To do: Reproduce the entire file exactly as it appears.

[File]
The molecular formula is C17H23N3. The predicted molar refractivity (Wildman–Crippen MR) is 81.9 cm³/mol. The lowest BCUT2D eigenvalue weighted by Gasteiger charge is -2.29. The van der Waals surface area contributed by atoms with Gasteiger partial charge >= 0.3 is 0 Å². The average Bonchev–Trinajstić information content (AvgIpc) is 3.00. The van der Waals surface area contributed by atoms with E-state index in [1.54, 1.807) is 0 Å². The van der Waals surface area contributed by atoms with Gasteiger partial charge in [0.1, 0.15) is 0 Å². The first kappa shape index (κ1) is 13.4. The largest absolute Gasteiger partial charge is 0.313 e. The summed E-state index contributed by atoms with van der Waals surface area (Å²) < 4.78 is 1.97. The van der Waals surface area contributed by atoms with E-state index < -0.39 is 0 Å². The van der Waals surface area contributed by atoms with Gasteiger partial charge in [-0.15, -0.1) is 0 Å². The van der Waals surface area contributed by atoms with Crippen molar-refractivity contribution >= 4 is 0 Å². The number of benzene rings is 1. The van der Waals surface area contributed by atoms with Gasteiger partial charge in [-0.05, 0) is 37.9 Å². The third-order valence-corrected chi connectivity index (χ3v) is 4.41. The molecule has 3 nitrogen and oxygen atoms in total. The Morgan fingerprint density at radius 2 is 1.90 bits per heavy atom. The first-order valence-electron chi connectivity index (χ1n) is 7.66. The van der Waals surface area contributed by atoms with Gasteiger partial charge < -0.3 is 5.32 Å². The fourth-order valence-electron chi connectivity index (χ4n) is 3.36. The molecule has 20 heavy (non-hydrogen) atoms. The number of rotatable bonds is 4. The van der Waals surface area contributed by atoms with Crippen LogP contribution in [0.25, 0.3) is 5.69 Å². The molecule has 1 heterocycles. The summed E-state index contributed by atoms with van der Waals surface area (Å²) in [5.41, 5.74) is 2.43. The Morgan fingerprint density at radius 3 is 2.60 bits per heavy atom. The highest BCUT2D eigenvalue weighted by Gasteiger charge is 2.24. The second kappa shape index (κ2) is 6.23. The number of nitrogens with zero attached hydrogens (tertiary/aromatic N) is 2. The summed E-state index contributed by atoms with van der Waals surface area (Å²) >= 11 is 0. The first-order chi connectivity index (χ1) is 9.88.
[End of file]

The molecular formula is C17H23N3. The predicted molar refractivity (Wildman–Crippen MR) is 81.9 cm³/mol. The lowest BCUT2D eigenvalue weighted by Gasteiger charge is -2.29. The van der Waals surface area contributed by atoms with Gasteiger partial charge >= 0.3 is 0 Å². The average Bonchev–Trinajstić information content (AvgIpc) is 3.00. The van der Waals surface area contributed by atoms with E-state index in [1.54, 1.807) is 0 Å². The van der Waals surface area contributed by atoms with Gasteiger partial charge in [0.1, 0.15) is 0 Å². The first kappa shape index (κ1) is 13.4. The largest absolute Gasteiger partial charge is 0.313 e. The summed E-state index contributed by atoms with van der Waals surface area (Å²) < 4.78 is 1.97. The van der Waals surface area contributed by atoms with E-state index < -0.39 is 0 Å². The van der Waals surface area contributed by atoms with Gasteiger partial charge in [-0.15, -0.1) is 0 Å². The van der Waals surface area contributed by atoms with Crippen molar-refractivity contribution >= 4 is 0 Å². The number of benzene rings is 1. The van der Waals surface area contributed by atoms with Gasteiger partial charge in [-0.05, 0) is 37.9 Å². The third-order valence-corrected chi connectivity index (χ3v) is 4.41. The molecule has 3 nitrogen and oxygen atoms in total. The Morgan fingerprint density at radius 2 is 1.90 bits per heavy atom. The first-order valence-electron chi connectivity index (χ1n) is 7.66. The van der Waals surface area contributed by atoms with Gasteiger partial charge < -0.3 is 5.32 Å². The fourth-order valence-electron chi connectivity index (χ4n) is 3.36. The molecule has 20 heavy (non-hydrogen) atoms. The number of rotatable bonds is 4. The van der Waals surface area contributed by atoms with Crippen LogP contribution in [0.25, 0.3) is 5.69 Å². The molecule has 1 heterocycles. The summed E-state index contributed by atoms with van der Waals surface area (Å²) in [5.41, 5.74) is 2.43. The Morgan fingerprint density at radius 3 is 2.60 bits per heavy atom. The highest BCUT2D eigenvalue weighted by Gasteiger charge is 2.24. The second kappa shape index (κ2) is 6.23. The number of nitrogens with zero attached hydrogens (tertiary/aromatic N) is 2. The summed E-state index contributed by atoms with van der Waals surface area (Å²) >= 11 is 0. The first-order chi connectivity index (χ1) is 9.88.